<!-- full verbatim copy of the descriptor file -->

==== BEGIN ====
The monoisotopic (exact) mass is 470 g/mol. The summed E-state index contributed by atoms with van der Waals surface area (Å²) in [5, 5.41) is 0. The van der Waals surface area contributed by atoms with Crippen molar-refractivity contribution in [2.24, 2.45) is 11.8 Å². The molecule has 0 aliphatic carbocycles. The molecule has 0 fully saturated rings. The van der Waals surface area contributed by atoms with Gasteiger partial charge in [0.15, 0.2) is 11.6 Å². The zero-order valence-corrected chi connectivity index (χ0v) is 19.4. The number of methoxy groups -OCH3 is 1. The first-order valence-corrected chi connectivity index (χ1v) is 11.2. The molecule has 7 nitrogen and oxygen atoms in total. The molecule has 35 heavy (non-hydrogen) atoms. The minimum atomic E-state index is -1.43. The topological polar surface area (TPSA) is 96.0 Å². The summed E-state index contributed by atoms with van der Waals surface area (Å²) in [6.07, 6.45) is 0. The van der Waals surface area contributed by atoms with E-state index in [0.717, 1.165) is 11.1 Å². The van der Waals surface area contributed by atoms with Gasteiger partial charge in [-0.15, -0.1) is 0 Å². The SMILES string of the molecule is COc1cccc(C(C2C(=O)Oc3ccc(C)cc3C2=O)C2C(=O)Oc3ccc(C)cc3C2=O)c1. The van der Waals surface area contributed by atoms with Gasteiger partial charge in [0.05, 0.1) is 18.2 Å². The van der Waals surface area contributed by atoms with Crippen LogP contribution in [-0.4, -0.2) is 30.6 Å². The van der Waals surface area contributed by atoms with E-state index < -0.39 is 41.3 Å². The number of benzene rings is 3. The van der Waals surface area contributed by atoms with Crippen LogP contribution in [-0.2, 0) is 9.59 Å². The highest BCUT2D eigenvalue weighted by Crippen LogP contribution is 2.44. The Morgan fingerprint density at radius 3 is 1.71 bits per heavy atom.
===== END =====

The monoisotopic (exact) mass is 470 g/mol. The summed E-state index contributed by atoms with van der Waals surface area (Å²) in [5, 5.41) is 0. The van der Waals surface area contributed by atoms with Crippen molar-refractivity contribution in [2.24, 2.45) is 11.8 Å². The molecule has 0 aliphatic carbocycles. The molecule has 0 fully saturated rings. The van der Waals surface area contributed by atoms with Gasteiger partial charge in [0.15, 0.2) is 11.6 Å². The zero-order valence-corrected chi connectivity index (χ0v) is 19.4. The number of methoxy groups -OCH3 is 1. The first-order valence-corrected chi connectivity index (χ1v) is 11.2. The molecule has 7 nitrogen and oxygen atoms in total. The molecule has 35 heavy (non-hydrogen) atoms. The minimum atomic E-state index is -1.43. The topological polar surface area (TPSA) is 96.0 Å². The summed E-state index contributed by atoms with van der Waals surface area (Å²) in [6.07, 6.45) is 0. The van der Waals surface area contributed by atoms with E-state index in [0.717, 1.165) is 11.1 Å². The van der Waals surface area contributed by atoms with Gasteiger partial charge in [-0.15, -0.1) is 0 Å². The SMILES string of the molecule is COc1cccc(C(C2C(=O)Oc3ccc(C)cc3C2=O)C2C(=O)Oc3ccc(C)cc3C2=O)c1. The van der Waals surface area contributed by atoms with Gasteiger partial charge in [0.05, 0.1) is 18.2 Å². The van der Waals surface area contributed by atoms with Crippen LogP contribution in [-0.4, -0.2) is 30.6 Å². The van der Waals surface area contributed by atoms with E-state index < -0.39 is 41.3 Å². The number of benzene rings is 3. The van der Waals surface area contributed by atoms with Crippen LogP contribution in [-0.2, 0) is 9.59 Å². The highest BCUT2D eigenvalue weighted by Crippen LogP contribution is 2.44. The Morgan fingerprint density at radius 3 is 1.71 bits per heavy atom.